I'm sure my colleagues are going to start throwing bread rolls at me soon. But just finally on the NEG…


They could write a question on the bread roll.


Exactly, I'll read it out. But there's been a lot of focus and you're talking about the National Energy Guarantee and pushing that through and you're saying it should be technology agnostic, although a lot of your backbench seem to be quite focused, or some would say almost obsessed, on coal fired power. Park that to one side.


The thing to be obsessed about in this business is lower energy prices. That should be the obsession. The customers, citizens, businesses, want lower energy prices. That's what we've got to deliver.


Obviously, the ACCC has backed the NEG as the way to help solve some of the problems in the National Electricity Market. There's some unrest on your backbench about that. You have got to win over the state and territory governments and a lot of the recommendations from the ACCC report require action by the states and territories so it's a bit of a delicate balance.

Would you be concerned when it came to a parliamentary vote if some of your backbench cross the floor? Or are you more concerned about the end game about the NEG passing? And one final supplementary to that - is there a plan B if the NEG goes down in flames?


Well, we're focused on putting the customers first and the National Energy Guarantee has overwhelming support. I've never seen an energy policy that has such broad support. From, you know, the National Farmer's Federation and the Minerals Council to social welfare groups and energy users. I read out a quote from the energy users in the course of my speech, it has very widespread support, and I am, I would say, quietly confident, that we will achieve the support for the NEG that we need, because Australians are crying out for an energy policy that is focused on them.

They want politicians to cooperate, to deliver an energy policy that is focused on them, and what that means is it's focused on them paying less for energy. So lower prices. I hope I'm not sounding like a broken record, but believe me. I'm bringing all of my many years of business experience to this task. The job is to get energy prices down. That's what we've got to do.

We've got to maintain reliability. We have got to meet our emission reductions commitments. We can do both of those. That's extremely manageable. But we must bring prices down. And that's where the market has got to start working for its customers. That's what our policies are about, and we are delivering outcomes. I mean, we are making progress. We have turned the corner, but we want to keep the good momentum in the right direction, which as far as prices are concerned, is down.


I might throw to some of my colleagues on the media table there. If you could stand up - back straight - announce where you're from and the microphone is yours.


No slouching allowed.


Hello, Prime Minister. Thank you for your speech. Amy Remeikis from the Guardian. Just further to Mark's questions there about the NEG, the Nationals now have been quite vocal about what they would like in exchange for their support – which does include coal subsidies, whether that be through a new power plant or through retro fitting existing power plants. And I know it's technology neutral, and I know what is in the report - I just need a yes or no answer - are you going to give the Nationals what they want?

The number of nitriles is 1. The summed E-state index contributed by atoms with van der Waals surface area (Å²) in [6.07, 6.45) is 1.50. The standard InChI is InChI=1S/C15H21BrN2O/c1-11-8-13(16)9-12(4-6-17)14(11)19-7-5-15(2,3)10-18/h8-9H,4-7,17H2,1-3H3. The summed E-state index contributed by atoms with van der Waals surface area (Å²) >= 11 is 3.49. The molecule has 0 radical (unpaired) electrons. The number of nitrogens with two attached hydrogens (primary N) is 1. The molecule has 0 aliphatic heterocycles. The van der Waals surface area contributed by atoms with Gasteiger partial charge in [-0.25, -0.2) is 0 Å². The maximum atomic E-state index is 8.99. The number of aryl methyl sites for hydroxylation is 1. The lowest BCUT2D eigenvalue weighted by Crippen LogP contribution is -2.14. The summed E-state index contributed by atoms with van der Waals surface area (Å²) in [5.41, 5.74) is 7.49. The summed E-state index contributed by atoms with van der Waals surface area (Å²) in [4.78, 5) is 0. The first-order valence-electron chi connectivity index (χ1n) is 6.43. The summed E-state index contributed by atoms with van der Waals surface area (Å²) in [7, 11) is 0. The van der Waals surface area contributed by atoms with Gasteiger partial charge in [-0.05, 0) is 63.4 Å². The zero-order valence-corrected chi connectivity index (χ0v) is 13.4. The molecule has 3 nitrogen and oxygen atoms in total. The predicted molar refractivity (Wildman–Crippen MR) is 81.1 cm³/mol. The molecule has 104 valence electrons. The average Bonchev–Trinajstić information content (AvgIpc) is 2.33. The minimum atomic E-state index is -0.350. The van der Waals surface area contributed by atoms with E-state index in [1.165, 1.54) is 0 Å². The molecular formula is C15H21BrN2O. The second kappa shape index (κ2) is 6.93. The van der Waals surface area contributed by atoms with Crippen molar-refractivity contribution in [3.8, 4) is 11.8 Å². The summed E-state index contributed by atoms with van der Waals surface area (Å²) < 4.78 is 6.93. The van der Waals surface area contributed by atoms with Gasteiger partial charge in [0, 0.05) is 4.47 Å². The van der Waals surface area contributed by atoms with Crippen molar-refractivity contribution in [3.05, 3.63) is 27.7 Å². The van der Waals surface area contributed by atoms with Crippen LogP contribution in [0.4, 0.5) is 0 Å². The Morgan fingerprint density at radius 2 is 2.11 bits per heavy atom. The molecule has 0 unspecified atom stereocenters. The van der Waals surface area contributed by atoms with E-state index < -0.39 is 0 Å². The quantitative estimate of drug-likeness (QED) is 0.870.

Well, there's a whole lot of assumptions…


That's not yes or no.


Well, there's a whole lot of premises in your question and assumptions in the question which I don't agree with.


But they'd agree with it. I mean, they're public about it.


Well, let me just say to you that every member of our Coalition party room is committed to lower energy prices. I recognise that there's often debates about how you get there, and interesting debates about technologies, but the object of policy is to get prices lower. And the one thing we know is that Government subsidising one technology or another, as Rod Sims said today, is only going to result in higher prices.

We want to be supporting lower prices. So that's what it's all about.


Stefan Armbruster from SBS news. You were just talking about the free market and how it operates. You are about to sign further agreements with the Solomon Islands and Papua New Guinea for the cable that was announced in the budget - $136 million from the Australian side. Now, that's going into the Pacific market and the Australian taxpayer’s money that's subsidising that cable in the face of competition in Vanuatu and in other places. At what point do national security interests override your interests in the free market taking care of business in the Pacific, in the place of China? And won't this just encourage other Pacific nations to use the China trigger to get a better aid deal out of Australia?


Well it's a very practical form of foreign aid. I think it's a great initiative and I look forward to signing that with the Prime Ministers of PNG and Solomon Islands later today before we go to watch the State of Origin.

You know, we spend billions of dollars a year on foreign aid and this is a very practical way of investing in the future economic growth of our neighbours in the Pacific. It's a very good, practical example of foreign aid that's going to encourage economic growth in our region. That's is what it is all about.


Chris O'Brien from the ABC. Just a specific correlation between the report and the NEG. Do you think the ACCC report firms up the case for the National Energy Guarantee?


Yes, it does. And, in fact, they say that one of their recommendations, strong recommendations is that the National Energy Guarantee should be - the development should be - completed and it should be implemented. It is a key part of it. We need to bring together and integrate climate and energy policy.